Mary: [scoffs] We're always undercover. That's the job. Seriously, in real life I'm a total bitch. [she and Marshall laugh]

Mary: Can you believe we're just rolling out the red carpet for this douche bag?
Marshall: It's what we do: we keep douche bags honest and occasionally remunerate them, even when they aren't.
Mary: Disappearing. It's not a bad deal. No baggage. No exes tracking you down.
Marshall: So, you and Mark are...
Mary: I just couldn't buy a ticket for a movie I'd already seen.

Mary: [voiceover] Forward progress is impeded by several menial laws: inertia, friction, fear of the unknown, and the impeccable timing of charming ex-husbands. But somehow, improbable as it may be, we find ourselves not quite free of the past, but lurching toward the future, inch by bittersweet inch.

Something A-mish [4.06][edit]

Mary: [voiceover] To raise a child, says an African proverb, and one first lady of note, it takes a village, a community. Families splashing at a car wash to support the local school. Seeding a little league field in advance of opening day. That's not how it went in our house. We never made it to the car wash or the bake sales. Our communal experiences meant ducking debt collectors and the FBI, which wasn't without its lessons. Shutting all the lights off, a sudden makeshift hide and seek, or moving every month or two teaches you quick to count on a community of one.

Mary: [whispers across the hallway to her out of sight partner] Marshall!
Marshall: [whispers back] I'm done with the Amish jokes!
Mary: Why? They're funny!
Marshall: They're not, and before you ask, I haven't seen the remote.
Mary: Ugh. What about a pillow? Have you seen an extra pillow? These beds suck. I swear to God, I think my mattress is made of wood. [looks up as Marshall appears in her doorway wearing an Amish style men's nightgown] Oh, no. What are you doing?! No, no, no, no, no! Eli was just being polite! He didn't expect you to actually wear them!
Marshall: [motions to his exposed lower leg] Can you not handle this?
Mary: Oh, my God. Put them away, Ichabod. Yuck!
Marshall: Here. [throws her a pillow]
Mary: Hey, hey, hey. One more thing!
Marshall: I'm not giving you my pie.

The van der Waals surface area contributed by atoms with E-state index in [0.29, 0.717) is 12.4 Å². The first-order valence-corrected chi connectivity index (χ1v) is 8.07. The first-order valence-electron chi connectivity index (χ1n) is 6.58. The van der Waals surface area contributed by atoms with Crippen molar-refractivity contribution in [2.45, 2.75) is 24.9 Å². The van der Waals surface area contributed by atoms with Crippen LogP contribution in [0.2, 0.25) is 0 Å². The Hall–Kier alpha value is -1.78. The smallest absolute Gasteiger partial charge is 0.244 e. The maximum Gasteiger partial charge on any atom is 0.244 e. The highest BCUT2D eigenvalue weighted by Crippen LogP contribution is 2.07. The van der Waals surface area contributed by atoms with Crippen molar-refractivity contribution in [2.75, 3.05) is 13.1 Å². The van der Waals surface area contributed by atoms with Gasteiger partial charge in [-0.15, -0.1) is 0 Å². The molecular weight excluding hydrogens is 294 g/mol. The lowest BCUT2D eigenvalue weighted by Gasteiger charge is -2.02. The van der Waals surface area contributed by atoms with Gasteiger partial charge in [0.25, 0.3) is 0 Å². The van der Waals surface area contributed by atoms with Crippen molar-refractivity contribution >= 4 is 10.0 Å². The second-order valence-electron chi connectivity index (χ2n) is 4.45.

Mary: Hoarder.
Marshall: Glutton.

Abigail: I am thinking of buying Marshall a first edition of Leaves of Grass. Do you know if he has it already?
Mary: [laughs] Right. Because I've got Marshall's pretentious book collection memorized.
Abigail: Well, I just thought you might...
Mary: Tell me you're not one of those psycho girlfriends trolling for intel about the guy she's dating.
Abigail: Mary, this isn't a trick question. It's not espionage. You know Marshall better than he knows himself, and you sit five feet away from him ten hours a day.

Mary: [voiceover] Community is not exactly one size fits all. One man's slice of heaven is another man's hellhole. The lucky few fit in from the start, like a glove; always with the wind at their backs and a place to call home, surrounded by parents, kids and the green of the grass. For some, though, all the community you'll ever need can be found on the other side of the room.

Mary: So here's something... I'm kind of ...how should I put this? I'm...
Marshall: Expecting? With child? In a family way?
Mary: How did you know?
Marshall: Mary, you're my partner and my best friend, I'm with you all the time.
Mary: Yeah, and?
Marshall: Well, lately, you're ah ...[motions to her breasts]
Mary: Oh, ew! Marshall! Just...
Marshall: You do like a pie, but your liking pie is nothing new. What's new is...[motions again]
Mary: Yeah, got it.
Marshall: Also, there was the vomiting, as well as something Abigail mentioned about you hating the taste of coffee?
Mary: All of a sudden, I can't drink it without wanting to hurl. Can you believe that? I can't drink coffee. Good luck with that, by the way.
Marshall: Yeah. Yeah.
Mary: So she knows?
Marshall: Abigail? No. I'm not gonna talk to her about it before I talk to you.
Mary: Why didn't you say anything?
Marshall: Well, Mary... The thing is, I... I just thought. I kinda thought... That it wasn't my place.
Mary: That book... So did you have it already?
Marshall: Yeah, but not a first edition. I love first editions.
Mary: I know. I mean, I know now.
Marshall: Yeah. So...
Mary: Mark.
Marshall: Who says you can't go home again?
Mary: Yeah.
Marshall: So all the available options, what's your next move?
Mary: Hell if I know.

I'm a Liver Not a Fighter [4.07][edit]